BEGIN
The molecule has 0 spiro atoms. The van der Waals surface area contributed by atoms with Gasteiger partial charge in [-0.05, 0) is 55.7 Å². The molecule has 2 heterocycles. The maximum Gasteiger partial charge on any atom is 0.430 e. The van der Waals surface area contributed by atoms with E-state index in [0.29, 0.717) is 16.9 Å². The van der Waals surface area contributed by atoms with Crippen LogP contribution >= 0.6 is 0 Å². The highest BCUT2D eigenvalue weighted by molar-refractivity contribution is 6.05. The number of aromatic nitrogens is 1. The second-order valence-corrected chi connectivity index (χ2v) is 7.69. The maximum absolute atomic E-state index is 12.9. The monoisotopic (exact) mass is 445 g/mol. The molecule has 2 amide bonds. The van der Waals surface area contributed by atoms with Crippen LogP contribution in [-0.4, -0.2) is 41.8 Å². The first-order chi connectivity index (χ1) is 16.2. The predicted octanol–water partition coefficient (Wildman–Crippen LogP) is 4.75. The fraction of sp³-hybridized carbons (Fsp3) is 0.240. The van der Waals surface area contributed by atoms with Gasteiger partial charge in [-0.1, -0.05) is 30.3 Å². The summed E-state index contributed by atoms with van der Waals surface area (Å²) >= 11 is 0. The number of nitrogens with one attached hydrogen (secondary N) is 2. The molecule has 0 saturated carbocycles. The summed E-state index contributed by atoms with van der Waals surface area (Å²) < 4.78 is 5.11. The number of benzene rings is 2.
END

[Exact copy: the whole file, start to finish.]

The molecule has 0 spiro atoms. The van der Waals surface area contributed by atoms with Gasteiger partial charge in [-0.05, 0) is 55.7 Å². The molecule has 2 heterocycles. The maximum Gasteiger partial charge on any atom is 0.430 e. The van der Waals surface area contributed by atoms with E-state index in [0.29, 0.717) is 16.9 Å². The van der Waals surface area contributed by atoms with Crippen LogP contribution >= 0.6 is 0 Å². The highest BCUT2D eigenvalue weighted by molar-refractivity contribution is 6.05. The number of aromatic nitrogens is 1. The second-order valence-corrected chi connectivity index (χ2v) is 7.69. The maximum absolute atomic E-state index is 12.9. The monoisotopic (exact) mass is 445 g/mol. The molecule has 2 amide bonds. The van der Waals surface area contributed by atoms with Crippen LogP contribution in [-0.4, -0.2) is 41.8 Å². The first-order chi connectivity index (χ1) is 16.2. The predicted octanol–water partition coefficient (Wildman–Crippen LogP) is 4.75. The fraction of sp³-hybridized carbons (Fsp3) is 0.240. The van der Waals surface area contributed by atoms with Gasteiger partial charge in [-0.1, -0.05) is 30.3 Å². The summed E-state index contributed by atoms with van der Waals surface area (Å²) >= 11 is 0. The number of nitrogens with one attached hydrogen (secondary N) is 2. The molecule has 0 saturated carbocycles. The summed E-state index contributed by atoms with van der Waals surface area (Å²) < 4.78 is 5.11. The number of benzene rings is 2.